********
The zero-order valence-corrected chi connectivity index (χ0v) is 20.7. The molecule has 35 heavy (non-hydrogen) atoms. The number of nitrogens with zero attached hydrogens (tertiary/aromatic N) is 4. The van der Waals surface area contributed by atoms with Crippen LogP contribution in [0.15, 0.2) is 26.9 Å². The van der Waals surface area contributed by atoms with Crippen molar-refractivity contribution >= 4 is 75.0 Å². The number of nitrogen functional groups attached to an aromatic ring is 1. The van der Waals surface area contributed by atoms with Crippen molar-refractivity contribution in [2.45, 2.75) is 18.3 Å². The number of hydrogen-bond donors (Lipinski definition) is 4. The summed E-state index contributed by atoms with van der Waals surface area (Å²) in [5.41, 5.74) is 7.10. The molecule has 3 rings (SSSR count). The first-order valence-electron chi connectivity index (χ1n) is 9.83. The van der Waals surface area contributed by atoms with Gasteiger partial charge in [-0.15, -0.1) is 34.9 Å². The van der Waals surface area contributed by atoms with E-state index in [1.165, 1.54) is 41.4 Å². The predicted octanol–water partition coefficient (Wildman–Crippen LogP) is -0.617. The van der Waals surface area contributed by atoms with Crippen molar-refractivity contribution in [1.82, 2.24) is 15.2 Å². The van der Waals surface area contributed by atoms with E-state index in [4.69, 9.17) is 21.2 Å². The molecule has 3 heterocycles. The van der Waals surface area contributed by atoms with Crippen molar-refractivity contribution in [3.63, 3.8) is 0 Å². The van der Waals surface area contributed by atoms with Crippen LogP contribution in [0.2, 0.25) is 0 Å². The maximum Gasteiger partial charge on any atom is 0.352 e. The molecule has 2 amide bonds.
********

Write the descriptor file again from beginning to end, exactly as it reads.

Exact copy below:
The zero-order valence-corrected chi connectivity index (χ0v) is 20.7. The molecule has 35 heavy (non-hydrogen) atoms. The number of nitrogens with zero attached hydrogens (tertiary/aromatic N) is 4. The van der Waals surface area contributed by atoms with Crippen LogP contribution in [0.15, 0.2) is 26.9 Å². The van der Waals surface area contributed by atoms with Crippen molar-refractivity contribution >= 4 is 75.0 Å². The number of nitrogen functional groups attached to an aromatic ring is 1. The van der Waals surface area contributed by atoms with Crippen molar-refractivity contribution in [2.45, 2.75) is 18.3 Å². The number of hydrogen-bond donors (Lipinski definition) is 4. The summed E-state index contributed by atoms with van der Waals surface area (Å²) in [5.41, 5.74) is 7.10. The molecule has 3 rings (SSSR count). The first-order valence-electron chi connectivity index (χ1n) is 9.83. The van der Waals surface area contributed by atoms with Gasteiger partial charge in [-0.15, -0.1) is 34.9 Å². The van der Waals surface area contributed by atoms with E-state index in [1.165, 1.54) is 41.4 Å². The predicted octanol–water partition coefficient (Wildman–Crippen LogP) is -0.617. The van der Waals surface area contributed by atoms with Crippen molar-refractivity contribution in [1.82, 2.24) is 15.2 Å². The van der Waals surface area contributed by atoms with E-state index in [4.69, 9.17) is 21.2 Å². The molecule has 3 heterocycles. The van der Waals surface area contributed by atoms with Crippen molar-refractivity contribution in [3.63, 3.8) is 0 Å². The van der Waals surface area contributed by atoms with Crippen LogP contribution in [0.2, 0.25) is 0 Å². The maximum Gasteiger partial charge on any atom is 0.352 e. The molecule has 2 amide bonds.